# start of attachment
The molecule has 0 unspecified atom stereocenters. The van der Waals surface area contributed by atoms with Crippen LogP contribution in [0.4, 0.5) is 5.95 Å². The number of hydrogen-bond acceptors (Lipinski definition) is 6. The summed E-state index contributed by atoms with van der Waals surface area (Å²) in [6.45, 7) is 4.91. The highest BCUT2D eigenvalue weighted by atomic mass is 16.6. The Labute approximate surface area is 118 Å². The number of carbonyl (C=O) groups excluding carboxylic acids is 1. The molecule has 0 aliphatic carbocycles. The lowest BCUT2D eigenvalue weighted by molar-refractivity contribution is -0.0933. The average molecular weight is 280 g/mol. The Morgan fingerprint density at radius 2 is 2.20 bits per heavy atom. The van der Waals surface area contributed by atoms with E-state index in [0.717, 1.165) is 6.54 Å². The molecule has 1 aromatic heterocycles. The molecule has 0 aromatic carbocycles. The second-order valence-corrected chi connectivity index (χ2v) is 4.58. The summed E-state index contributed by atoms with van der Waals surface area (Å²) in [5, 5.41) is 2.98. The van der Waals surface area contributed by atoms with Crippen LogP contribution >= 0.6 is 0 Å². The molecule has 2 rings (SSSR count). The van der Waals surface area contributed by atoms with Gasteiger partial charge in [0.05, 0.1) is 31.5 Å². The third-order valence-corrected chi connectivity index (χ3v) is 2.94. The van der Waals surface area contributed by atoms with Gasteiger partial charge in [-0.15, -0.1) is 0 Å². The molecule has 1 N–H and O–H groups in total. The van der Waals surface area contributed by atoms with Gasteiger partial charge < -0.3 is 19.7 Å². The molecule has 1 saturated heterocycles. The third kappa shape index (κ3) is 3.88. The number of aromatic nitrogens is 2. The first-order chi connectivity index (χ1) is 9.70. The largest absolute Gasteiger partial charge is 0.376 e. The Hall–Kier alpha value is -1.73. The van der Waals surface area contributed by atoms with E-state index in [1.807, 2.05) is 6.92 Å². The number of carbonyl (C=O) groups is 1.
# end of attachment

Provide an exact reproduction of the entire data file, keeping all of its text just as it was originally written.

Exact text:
The molecule has 0 unspecified atom stereocenters. The van der Waals surface area contributed by atoms with Crippen LogP contribution in [0.4, 0.5) is 5.95 Å². The number of hydrogen-bond acceptors (Lipinski definition) is 6. The summed E-state index contributed by atoms with van der Waals surface area (Å²) in [6.45, 7) is 4.91. The highest BCUT2D eigenvalue weighted by atomic mass is 16.6. The Labute approximate surface area is 118 Å². The number of carbonyl (C=O) groups excluding carboxylic acids is 1. The molecule has 0 aliphatic carbocycles. The lowest BCUT2D eigenvalue weighted by molar-refractivity contribution is -0.0933. The average molecular weight is 280 g/mol. The Morgan fingerprint density at radius 2 is 2.20 bits per heavy atom. The van der Waals surface area contributed by atoms with E-state index in [0.717, 1.165) is 6.54 Å². The molecule has 1 aromatic heterocycles. The molecule has 0 aromatic carbocycles. The second-order valence-corrected chi connectivity index (χ2v) is 4.58. The summed E-state index contributed by atoms with van der Waals surface area (Å²) in [5, 5.41) is 2.98. The van der Waals surface area contributed by atoms with Crippen LogP contribution >= 0.6 is 0 Å². The molecule has 2 rings (SSSR count). The van der Waals surface area contributed by atoms with Gasteiger partial charge in [0.05, 0.1) is 31.5 Å². The third-order valence-corrected chi connectivity index (χ3v) is 2.94. The van der Waals surface area contributed by atoms with Gasteiger partial charge in [-0.15, -0.1) is 0 Å². The molecule has 1 N–H and O–H groups in total. The van der Waals surface area contributed by atoms with Gasteiger partial charge < -0.3 is 19.7 Å². The molecule has 1 saturated heterocycles. The third kappa shape index (κ3) is 3.88. The number of aromatic nitrogens is 2. The first-order chi connectivity index (χ1) is 9.70. The largest absolute Gasteiger partial charge is 0.376 e. The Hall–Kier alpha value is -1.73. The van der Waals surface area contributed by atoms with E-state index in [1.807, 2.05) is 6.92 Å². The number of carbonyl (C=O) groups is 1.